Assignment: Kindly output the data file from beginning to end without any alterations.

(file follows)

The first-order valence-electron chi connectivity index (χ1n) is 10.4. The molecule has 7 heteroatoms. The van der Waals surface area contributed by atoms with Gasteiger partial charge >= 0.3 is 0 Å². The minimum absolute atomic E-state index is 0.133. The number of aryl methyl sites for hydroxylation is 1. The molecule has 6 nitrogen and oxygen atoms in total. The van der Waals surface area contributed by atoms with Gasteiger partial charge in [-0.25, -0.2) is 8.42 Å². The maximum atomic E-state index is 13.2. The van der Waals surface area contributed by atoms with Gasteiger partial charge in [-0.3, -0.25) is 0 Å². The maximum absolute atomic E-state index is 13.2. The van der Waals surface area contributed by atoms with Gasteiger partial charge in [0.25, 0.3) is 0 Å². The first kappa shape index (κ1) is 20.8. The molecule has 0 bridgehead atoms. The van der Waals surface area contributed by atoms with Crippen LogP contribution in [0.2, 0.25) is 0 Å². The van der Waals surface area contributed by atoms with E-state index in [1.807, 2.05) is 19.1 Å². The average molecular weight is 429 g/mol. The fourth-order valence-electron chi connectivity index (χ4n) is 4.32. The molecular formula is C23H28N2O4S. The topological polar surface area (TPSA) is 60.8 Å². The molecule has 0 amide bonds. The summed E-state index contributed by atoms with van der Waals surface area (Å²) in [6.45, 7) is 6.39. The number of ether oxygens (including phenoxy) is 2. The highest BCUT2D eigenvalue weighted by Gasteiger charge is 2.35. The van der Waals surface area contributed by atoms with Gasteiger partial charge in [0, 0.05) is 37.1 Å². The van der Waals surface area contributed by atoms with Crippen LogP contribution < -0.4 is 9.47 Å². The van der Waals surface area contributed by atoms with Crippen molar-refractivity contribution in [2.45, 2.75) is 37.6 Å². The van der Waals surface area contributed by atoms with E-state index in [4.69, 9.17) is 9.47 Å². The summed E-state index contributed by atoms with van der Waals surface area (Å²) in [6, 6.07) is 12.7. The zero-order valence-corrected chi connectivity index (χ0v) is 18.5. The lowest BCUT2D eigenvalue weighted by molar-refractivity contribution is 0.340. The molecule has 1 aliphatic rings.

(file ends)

The first-order valence-electron chi connectivity index (χ1n) is 10.4. The molecule has 7 heteroatoms. The van der Waals surface area contributed by atoms with Gasteiger partial charge >= 0.3 is 0 Å². The minimum absolute atomic E-state index is 0.133. The number of aryl methyl sites for hydroxylation is 1. The molecule has 6 nitrogen and oxygen atoms in total. The van der Waals surface area contributed by atoms with Gasteiger partial charge in [-0.25, -0.2) is 8.42 Å². The maximum atomic E-state index is 13.2. The van der Waals surface area contributed by atoms with Gasteiger partial charge in [-0.3, -0.25) is 0 Å². The maximum absolute atomic E-state index is 13.2. The van der Waals surface area contributed by atoms with Gasteiger partial charge in [0.25, 0.3) is 0 Å². The first kappa shape index (κ1) is 20.8. The molecule has 0 bridgehead atoms. The van der Waals surface area contributed by atoms with Crippen LogP contribution in [0.2, 0.25) is 0 Å². The van der Waals surface area contributed by atoms with E-state index in [1.807, 2.05) is 19.1 Å². The average molecular weight is 429 g/mol. The fourth-order valence-electron chi connectivity index (χ4n) is 4.32. The molecular formula is C23H28N2O4S. The topological polar surface area (TPSA) is 60.8 Å². The molecule has 0 amide bonds. The summed E-state index contributed by atoms with van der Waals surface area (Å²) in [6.45, 7) is 6.39. The number of ether oxygens (including phenoxy) is 2. The highest BCUT2D eigenvalue weighted by Gasteiger charge is 2.35. The van der Waals surface area contributed by atoms with Gasteiger partial charge in [0, 0.05) is 37.1 Å². The van der Waals surface area contributed by atoms with Crippen LogP contribution < -0.4 is 9.47 Å². The van der Waals surface area contributed by atoms with Crippen molar-refractivity contribution in [2.45, 2.75) is 37.6 Å². The van der Waals surface area contributed by atoms with E-state index in [4.69, 9.17) is 9.47 Å². The summed E-state index contributed by atoms with van der Waals surface area (Å²) in [6, 6.07) is 12.7. The zero-order valence-corrected chi connectivity index (χ0v) is 18.5. The lowest BCUT2D eigenvalue weighted by molar-refractivity contribution is 0.340. The molecule has 1 aliphatic rings.